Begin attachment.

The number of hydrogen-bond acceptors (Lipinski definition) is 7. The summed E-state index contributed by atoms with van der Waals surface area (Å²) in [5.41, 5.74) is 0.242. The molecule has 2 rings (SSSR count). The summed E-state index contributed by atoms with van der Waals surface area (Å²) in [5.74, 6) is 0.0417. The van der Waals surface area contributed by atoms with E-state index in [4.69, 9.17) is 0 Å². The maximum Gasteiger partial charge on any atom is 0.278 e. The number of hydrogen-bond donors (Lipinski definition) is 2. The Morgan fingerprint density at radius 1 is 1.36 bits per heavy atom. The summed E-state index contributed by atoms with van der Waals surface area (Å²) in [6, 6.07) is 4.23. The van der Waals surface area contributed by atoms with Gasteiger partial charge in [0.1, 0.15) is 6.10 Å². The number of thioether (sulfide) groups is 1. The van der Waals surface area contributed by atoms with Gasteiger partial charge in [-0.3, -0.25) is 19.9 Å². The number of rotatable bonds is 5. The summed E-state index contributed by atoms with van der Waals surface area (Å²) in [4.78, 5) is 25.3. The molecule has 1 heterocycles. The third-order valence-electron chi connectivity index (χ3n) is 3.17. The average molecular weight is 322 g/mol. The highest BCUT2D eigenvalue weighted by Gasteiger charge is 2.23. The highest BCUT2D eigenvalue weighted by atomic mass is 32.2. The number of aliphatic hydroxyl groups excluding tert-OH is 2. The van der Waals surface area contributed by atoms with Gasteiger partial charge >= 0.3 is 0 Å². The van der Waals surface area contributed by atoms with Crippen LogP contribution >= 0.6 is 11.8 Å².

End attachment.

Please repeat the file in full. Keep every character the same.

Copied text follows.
The number of hydrogen-bond acceptors (Lipinski definition) is 7. The summed E-state index contributed by atoms with van der Waals surface area (Å²) in [5.41, 5.74) is 0.242. The molecule has 2 rings (SSSR count). The summed E-state index contributed by atoms with van der Waals surface area (Å²) in [5.74, 6) is 0.0417. The van der Waals surface area contributed by atoms with E-state index in [4.69, 9.17) is 0 Å². The maximum Gasteiger partial charge on any atom is 0.278 e. The number of hydrogen-bond donors (Lipinski definition) is 2. The Morgan fingerprint density at radius 1 is 1.36 bits per heavy atom. The summed E-state index contributed by atoms with van der Waals surface area (Å²) in [6, 6.07) is 4.23. The van der Waals surface area contributed by atoms with Gasteiger partial charge in [0.1, 0.15) is 6.10 Å². The number of thioether (sulfide) groups is 1. The van der Waals surface area contributed by atoms with Gasteiger partial charge in [-0.3, -0.25) is 19.9 Å². The number of rotatable bonds is 5. The summed E-state index contributed by atoms with van der Waals surface area (Å²) in [4.78, 5) is 25.3. The molecule has 1 heterocycles. The third-order valence-electron chi connectivity index (χ3n) is 3.17. The average molecular weight is 322 g/mol. The highest BCUT2D eigenvalue weighted by Gasteiger charge is 2.23. The highest BCUT2D eigenvalue weighted by atomic mass is 32.2. The number of aliphatic hydroxyl groups excluding tert-OH is 2. The van der Waals surface area contributed by atoms with Gasteiger partial charge >= 0.3 is 0 Å². The van der Waals surface area contributed by atoms with Crippen LogP contribution >= 0.6 is 11.8 Å².